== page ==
Spacewalking Cosmonauts Prime Space Station for New Laboratory

Russian spacewalker
Two cosmonauts performed maintenance, installed and retrieved science experiments on the exterior of the orbiting outpost on June 24, 2013. (Image credit: NASA TV)

Two cosmonauts took a spacewalk outside the International Space Station Monday (June 24) to prepare the orbiting outpost for the arrival of a new Russian laboratory later this year.

Clad in bulky Orlan spacesuits, cosmonauts Fyodor Yurchikhin and Alexander Misurkin spent more than six hours outside the space station to test automated docking system cables and install equipment to aid the arrival of the new Russian Multipurpose Laboratory, a science module slated to launch to the orbiting laboratory by the end of 2013. The spacewalk began at 9:32 a.m. EDT (1332 GMT).

Yurchikhin and Misurkin successfully tested the docking system cables that will be used to help the new Multipurpose Laboratory module dock itself at the station when it arrives. The spacewalkers also installed cable clamps to hold the cables that will route power and data from the U.S. segment of the space station to the new laboratory module. [See Photos of the Russian Spacewalk]

Russian cosmonaut Fyodor Yurchikhin catches sight of fellow cosmonaut Alexander Misurkin as they install a new piece of science hardware on the outside of the International Space Station. Image released on June 24, 2013. (Image credit: NASA TV)

Still, it wasn't all work and no play for the hard-working cosmonauts.

"Can you make the sun not shine so bright?" one of the spacewalkers joked during the orbital work. "It's shining right in my eyes."

Yurchikhin and Misurkin are part of the space station's six-person Expedition 36 crew. Their crewmates — fellow cosmonaut Pavel Vinogradov, NASA's Chris Cassidy and Karen Nyberg and European Space Agency astronaut Luca Parmitano — remained inside the International Space Station during the spacewalk.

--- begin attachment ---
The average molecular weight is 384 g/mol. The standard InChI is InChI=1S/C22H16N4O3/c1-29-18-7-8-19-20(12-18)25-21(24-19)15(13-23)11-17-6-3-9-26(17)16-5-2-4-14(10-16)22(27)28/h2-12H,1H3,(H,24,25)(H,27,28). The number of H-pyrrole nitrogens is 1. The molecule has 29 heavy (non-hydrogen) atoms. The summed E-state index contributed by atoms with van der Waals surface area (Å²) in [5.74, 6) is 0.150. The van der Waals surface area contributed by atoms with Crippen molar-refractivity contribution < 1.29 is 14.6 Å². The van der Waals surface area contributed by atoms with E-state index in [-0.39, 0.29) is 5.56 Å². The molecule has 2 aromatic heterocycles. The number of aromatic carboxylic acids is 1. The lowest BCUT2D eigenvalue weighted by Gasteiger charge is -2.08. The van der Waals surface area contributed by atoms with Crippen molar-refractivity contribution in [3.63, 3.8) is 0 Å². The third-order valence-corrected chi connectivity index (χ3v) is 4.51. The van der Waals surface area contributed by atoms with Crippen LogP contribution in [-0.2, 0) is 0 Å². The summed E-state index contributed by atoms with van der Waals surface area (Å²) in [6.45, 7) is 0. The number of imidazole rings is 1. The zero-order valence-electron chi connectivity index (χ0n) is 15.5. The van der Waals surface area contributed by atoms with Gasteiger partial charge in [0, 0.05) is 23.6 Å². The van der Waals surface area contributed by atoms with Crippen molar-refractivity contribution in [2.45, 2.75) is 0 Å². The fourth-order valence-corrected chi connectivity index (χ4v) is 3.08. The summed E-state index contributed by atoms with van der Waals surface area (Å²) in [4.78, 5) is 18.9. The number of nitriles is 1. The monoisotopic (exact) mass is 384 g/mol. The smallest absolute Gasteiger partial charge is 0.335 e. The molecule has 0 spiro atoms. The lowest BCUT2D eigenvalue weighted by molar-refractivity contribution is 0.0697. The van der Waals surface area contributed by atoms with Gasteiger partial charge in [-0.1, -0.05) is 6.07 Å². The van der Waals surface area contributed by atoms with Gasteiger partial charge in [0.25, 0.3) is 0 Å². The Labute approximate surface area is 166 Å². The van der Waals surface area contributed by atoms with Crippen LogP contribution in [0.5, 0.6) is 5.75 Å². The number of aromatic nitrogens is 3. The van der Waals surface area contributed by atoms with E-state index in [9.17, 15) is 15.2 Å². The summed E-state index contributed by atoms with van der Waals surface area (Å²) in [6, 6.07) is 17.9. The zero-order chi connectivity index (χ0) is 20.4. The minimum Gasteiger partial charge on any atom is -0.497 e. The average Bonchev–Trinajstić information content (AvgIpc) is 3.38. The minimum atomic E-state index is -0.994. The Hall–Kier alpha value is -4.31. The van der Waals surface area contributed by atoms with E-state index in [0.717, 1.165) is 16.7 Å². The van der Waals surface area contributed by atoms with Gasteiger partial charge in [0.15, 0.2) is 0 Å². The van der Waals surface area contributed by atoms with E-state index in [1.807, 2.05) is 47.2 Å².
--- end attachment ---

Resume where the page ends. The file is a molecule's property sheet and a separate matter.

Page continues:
Misurkin and Yurchikhin were lighthearted during the six hour and 34 minute excursion. They joked with Russian Mission Control about being hungry, paused occasionally for a photo and commented on the beauty of the Earth from space.

"I guess we're flying over South America," one of the spacewalkers said at one point. "Gorgeous."

Russian cosmonauts Fyodor Yurchikhin and Alexander Misurkin will spend six hours working outside the International Space Station during a spacewalk on June 24, 2013. (Image credit: NASA)

Aside from the new module preparation work, the cosmonauts also replaced a fluid control valve panel on the Zarya module, installed a new science experiment on the exterior of the orbiting laboratory, and retrieved two older experiments.

They installed tethers between handholds to be used by cosmonauts and astronauts on future spacewalks, however they weren't able to mount all of them in time. The remaining tethers will be installed during a future spacewalk, NASA officials said.

Monday's spacewalk marked the sixth excursion for Yurchikhin, a veteran cosmonaut making his fourth spaceflight. It was the first for Misurkin. Before this spacewalk, Yurchikhin logged 31 hours and 52 minutes of spacewalking time.

Six more spacewalks are planned for this year, four Russian and two American. The U.S. spacewalks are scheduled to take place on July 2 and 9.

Monday's excursion marked the 169th spacewalk for maintenance and assembly performed on the $100 billion orbiting laboratory. The International Space Station was built by 15 countries represented by five space agencies, and construction began in 1998. It has been continuously staffed by rotating crews of astronauts since 2000.

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Miriam Kramer
Staff Writer

Miriam Kramer joined as a Staff Writer in December 2012. Since then, she has floated in weightlessness on a zero-gravity flight, felt the pull of 4-Gs in a trainer aircraft and watched rockets soar into space from Florida and Virginia. She also served as's lead space entertainment reporter, and enjoys all aspects of space news, astronomy and commercial spaceflight.  Miriam has also presented space stories during live interviews with Fox News and other TV and radio outlets. She originally hails from Knoxville, Tennessee where she and her family would take trips to dark spots on the outskirts of town to watch meteor showers every year. She loves to travel and one day hopes to see the northern lights in person. Miriam is currently a space reporter with Axios, writing the Axios Space newsletter. You can follow Miriam on Twitter.